October sees higher harvest of Jehadi terrorism in Europe
| Updated On: 2016-10-11 16:49:24.0 | Location :
The first 10 days of October has seen an increased harvest of Jehadi terrorism.
German police arrested a 22-year-old Syrian man in the eastern German city Leipzig on suspicion of terrorism. Jaber Albakr was the target of a massive manhunt launched on Sunday after police found hundreds of grams of explosives at an apartment in Chemnitz.
“The overall picture of the investigation, in particular, the amount of the explosive found, suggests that the person was planning to carry out an Islamist-motivated attack,” the prosecutor’s office said Sunday.
Albakr was granted refugee status and allowed to stay in Germany last year, according to a spokesman from Saxony’s criminal investigation unit Tom Bernhardt.
He is suspected of planning a bomb attack.
Media reports on Albakr and other Jehadi activities pulled down attendance at Munich’s iconic beer festival Oktoberfest to the lowest level in 15 years, as fears of sexual assault and terrorism heightened. “Oktoberfest 2016 had around 5.6 million visitors, which is some 300,000 fewer than last year,” according to Heat Street.
This summer Germany saw a string of terrorist attacks by Islamist extremists. On New Year’s Eve, large gangs of men molested women en-masse at Cologne train station as police struggled to control the crowd.
In France, it was reported that almost 2,000 children were on a government watchlist on suspicion of radicalization, according to Sunday newspaper Le JDD. The youngest is reportedly 11.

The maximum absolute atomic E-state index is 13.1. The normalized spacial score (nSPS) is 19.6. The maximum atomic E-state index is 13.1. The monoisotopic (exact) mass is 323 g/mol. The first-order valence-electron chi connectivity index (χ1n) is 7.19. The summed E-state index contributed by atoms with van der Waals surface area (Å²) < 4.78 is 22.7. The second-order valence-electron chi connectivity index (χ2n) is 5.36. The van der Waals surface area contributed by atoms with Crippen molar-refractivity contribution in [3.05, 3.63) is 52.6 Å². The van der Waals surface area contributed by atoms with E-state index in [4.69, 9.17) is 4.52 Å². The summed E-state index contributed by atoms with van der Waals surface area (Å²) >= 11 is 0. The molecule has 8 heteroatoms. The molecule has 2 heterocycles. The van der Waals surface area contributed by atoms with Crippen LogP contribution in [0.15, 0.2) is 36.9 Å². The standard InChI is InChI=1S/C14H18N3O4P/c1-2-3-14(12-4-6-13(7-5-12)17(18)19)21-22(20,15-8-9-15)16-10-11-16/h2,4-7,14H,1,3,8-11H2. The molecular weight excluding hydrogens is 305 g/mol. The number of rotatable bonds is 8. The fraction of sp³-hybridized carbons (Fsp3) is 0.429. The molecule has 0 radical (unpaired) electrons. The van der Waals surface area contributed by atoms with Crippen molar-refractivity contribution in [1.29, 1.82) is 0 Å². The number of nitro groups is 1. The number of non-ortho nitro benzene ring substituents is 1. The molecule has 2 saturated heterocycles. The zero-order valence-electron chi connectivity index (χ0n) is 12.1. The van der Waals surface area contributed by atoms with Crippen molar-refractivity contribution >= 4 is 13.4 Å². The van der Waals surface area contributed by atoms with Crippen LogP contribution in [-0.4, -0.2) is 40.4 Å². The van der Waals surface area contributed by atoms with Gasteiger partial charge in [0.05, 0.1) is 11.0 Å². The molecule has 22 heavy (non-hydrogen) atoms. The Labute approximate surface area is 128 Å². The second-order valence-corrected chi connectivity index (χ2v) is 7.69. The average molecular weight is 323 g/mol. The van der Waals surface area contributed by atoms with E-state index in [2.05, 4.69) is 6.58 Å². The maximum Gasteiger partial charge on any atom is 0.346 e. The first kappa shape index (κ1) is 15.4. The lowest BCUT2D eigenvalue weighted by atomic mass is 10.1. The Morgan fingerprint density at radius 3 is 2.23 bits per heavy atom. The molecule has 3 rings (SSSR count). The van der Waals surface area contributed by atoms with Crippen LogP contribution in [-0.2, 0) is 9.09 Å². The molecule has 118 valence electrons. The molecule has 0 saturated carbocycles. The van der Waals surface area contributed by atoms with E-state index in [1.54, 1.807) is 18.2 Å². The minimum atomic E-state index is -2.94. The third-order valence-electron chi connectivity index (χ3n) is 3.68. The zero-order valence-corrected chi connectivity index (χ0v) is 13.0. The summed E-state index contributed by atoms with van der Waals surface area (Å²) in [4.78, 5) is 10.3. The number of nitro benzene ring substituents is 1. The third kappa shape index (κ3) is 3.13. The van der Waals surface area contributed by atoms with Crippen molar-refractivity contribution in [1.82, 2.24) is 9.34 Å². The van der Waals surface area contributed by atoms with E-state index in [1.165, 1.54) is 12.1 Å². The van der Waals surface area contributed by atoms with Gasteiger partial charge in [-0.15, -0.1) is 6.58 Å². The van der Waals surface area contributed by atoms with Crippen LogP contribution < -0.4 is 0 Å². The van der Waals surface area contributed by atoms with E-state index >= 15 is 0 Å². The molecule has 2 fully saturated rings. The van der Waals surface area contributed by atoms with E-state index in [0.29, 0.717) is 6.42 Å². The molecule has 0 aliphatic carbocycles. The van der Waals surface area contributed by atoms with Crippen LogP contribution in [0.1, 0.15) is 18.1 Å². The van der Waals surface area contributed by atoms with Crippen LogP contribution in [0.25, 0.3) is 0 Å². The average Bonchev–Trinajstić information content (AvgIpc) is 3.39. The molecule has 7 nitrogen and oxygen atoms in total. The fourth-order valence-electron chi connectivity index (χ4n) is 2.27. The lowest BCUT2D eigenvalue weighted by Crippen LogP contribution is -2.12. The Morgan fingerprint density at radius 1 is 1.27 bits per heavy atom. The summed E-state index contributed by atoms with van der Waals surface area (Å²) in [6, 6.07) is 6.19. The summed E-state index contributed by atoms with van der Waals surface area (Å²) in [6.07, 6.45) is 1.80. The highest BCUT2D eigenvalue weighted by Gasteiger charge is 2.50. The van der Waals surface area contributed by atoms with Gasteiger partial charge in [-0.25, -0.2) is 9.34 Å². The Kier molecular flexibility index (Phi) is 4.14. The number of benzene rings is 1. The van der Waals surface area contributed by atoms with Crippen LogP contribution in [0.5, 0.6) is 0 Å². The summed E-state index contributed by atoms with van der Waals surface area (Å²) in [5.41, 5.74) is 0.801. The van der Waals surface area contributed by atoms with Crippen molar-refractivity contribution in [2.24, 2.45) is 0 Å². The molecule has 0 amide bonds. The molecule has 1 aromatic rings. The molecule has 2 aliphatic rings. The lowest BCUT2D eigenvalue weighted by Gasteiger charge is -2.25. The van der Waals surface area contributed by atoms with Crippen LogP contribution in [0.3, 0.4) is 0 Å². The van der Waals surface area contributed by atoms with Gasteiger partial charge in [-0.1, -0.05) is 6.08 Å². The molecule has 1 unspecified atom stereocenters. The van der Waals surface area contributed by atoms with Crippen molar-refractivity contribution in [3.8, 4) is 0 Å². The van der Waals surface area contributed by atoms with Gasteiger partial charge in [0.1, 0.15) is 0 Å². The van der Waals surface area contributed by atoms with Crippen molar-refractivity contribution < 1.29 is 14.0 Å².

In September, Prime Minister Manuel Valls announced 15,000 people were monitored by police and intelligence services for suspected radicalization.
The Express reported 4,000 of those people are said to be tracked on a daily basis by the Directorate of Internal Security.
A former glamour model in the UK was arrested on Friday on suspicion of possession of terrorist material. Aisha Lauren al-Britaniya, formerly known as Kimberly Miners, a 27-year-old convert to Islam was previously under police investigation for allegedly communicating with Islamic State terrorists abroad and being groomed to become a jihadi bride.
She denied the charges, telling police before her arrest multiple Facebook profiles she allegedly used to contact ISIS were “fake profiles made against me.”